Mulvany spent much of her time behind the prison walls trading recipes with other prisoners, then produced a cookbook after she was freed and returned to Toronto. It sold 20,000 copies. A copy of the cookbook is on display along with the Bible she read throughout her incarceration, its spine frayed by the starving woman’s efforts to eat the glue that bound it together.

There are stories of heroism, resolve, tragedy and triumph, touching on the depth and breadth of the Canadian experience through words, pictures and artifacts.

“There are a lot of really powerful stories,” said the prolific Cook, who for more than 20 years has reveled in the “detective stories” he discovers in the museum archives as he sifts through letters, diaries, reports and records that often haven’t been touched in decades. He is the museum’s acting director of research.

“You’re piecing together the history at the coalface and, often, in a material culture or museum environment, it’s those objects—those really powerful objects—that tell stories or have stories embedded in them or wrapped around them. They don’t speak for themselves—you’ve got to research that; you’ve to talk to veterans and, increasingly, you’ve got to talk to their children.”

(Click on letter to enlarge) Rev. Harvey Campbell’s letter describing the pilgrimage he and wife Grace made to their sons’ gravesites in Europe.
Operation Picture Me/VAC
On what amounted to a pilgrimage to the places where his two sons died, Rev. Campbell discovered that Grant, who enlisted a month after his brother in January 1942, was buried in one of two graves, each bearing identical markers with four names of crew who could not be identified.

In his letter to McBurney, he noted that his son carried no identification disk or any other documentation but, given his location next to the pilot and the materials recovered—particularly the purse and the map—it could only have been his son.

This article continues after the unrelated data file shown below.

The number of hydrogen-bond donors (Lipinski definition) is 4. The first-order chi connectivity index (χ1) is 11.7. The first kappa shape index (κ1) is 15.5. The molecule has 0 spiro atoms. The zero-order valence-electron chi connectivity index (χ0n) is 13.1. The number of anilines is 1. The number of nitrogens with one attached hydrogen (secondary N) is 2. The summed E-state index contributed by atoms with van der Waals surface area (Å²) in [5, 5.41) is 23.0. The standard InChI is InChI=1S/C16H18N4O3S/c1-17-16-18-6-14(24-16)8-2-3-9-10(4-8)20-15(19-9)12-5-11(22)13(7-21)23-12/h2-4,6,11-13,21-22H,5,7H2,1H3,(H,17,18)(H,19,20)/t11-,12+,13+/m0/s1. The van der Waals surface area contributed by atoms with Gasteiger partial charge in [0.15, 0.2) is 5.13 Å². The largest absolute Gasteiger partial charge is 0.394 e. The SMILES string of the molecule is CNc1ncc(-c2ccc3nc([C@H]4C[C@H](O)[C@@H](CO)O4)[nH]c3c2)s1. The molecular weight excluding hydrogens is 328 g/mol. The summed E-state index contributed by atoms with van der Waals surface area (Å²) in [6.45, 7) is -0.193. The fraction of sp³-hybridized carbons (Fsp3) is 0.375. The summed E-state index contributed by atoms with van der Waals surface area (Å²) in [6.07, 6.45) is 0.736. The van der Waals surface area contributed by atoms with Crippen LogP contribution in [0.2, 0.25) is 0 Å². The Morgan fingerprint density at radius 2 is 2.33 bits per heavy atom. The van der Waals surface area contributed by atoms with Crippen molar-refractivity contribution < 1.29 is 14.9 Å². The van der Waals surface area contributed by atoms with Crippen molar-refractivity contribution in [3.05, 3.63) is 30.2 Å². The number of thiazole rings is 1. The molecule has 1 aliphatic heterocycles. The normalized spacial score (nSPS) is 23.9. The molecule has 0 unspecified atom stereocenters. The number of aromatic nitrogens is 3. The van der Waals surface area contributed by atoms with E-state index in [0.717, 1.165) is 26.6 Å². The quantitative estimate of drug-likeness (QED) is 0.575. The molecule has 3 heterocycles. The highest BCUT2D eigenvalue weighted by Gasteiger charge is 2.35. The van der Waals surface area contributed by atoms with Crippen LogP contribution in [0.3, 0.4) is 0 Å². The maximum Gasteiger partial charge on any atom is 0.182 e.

“I give these details because I wish to ask that his body might be exhumed and given a grave by itself,” he wrote.

“I give these details because I wish to ask that his body might be exhumed and given a grave by itself.”

“Not that we would separate him from the friends with whom he died but because he was definitely identifiable as the navigator and it would be a comfort to us to know that where the marker is for his grave there his body lies.”

Three years later, in a letter written Jan. 20, 1951, an RCAF casualties officer, Wing Commander Wilfred Gunn, informed Campbell that his son now had a grave of his own: Plot 1, No. 14, Row A. Only two of the RAF crew remained unidentified and still shared a plot: Flight Sergeant Ernest Charles Edwards, bombardier, and Sgt. James Torode, the flight engineer.

“I would like to take this opportunity to again express my deepest sympathy in the loss of your gallant sons,” Gunn concluded.

The exhibition runs through Sept. 6, 2021.

See more at https://www.warmuseum.ca/foreverchanged/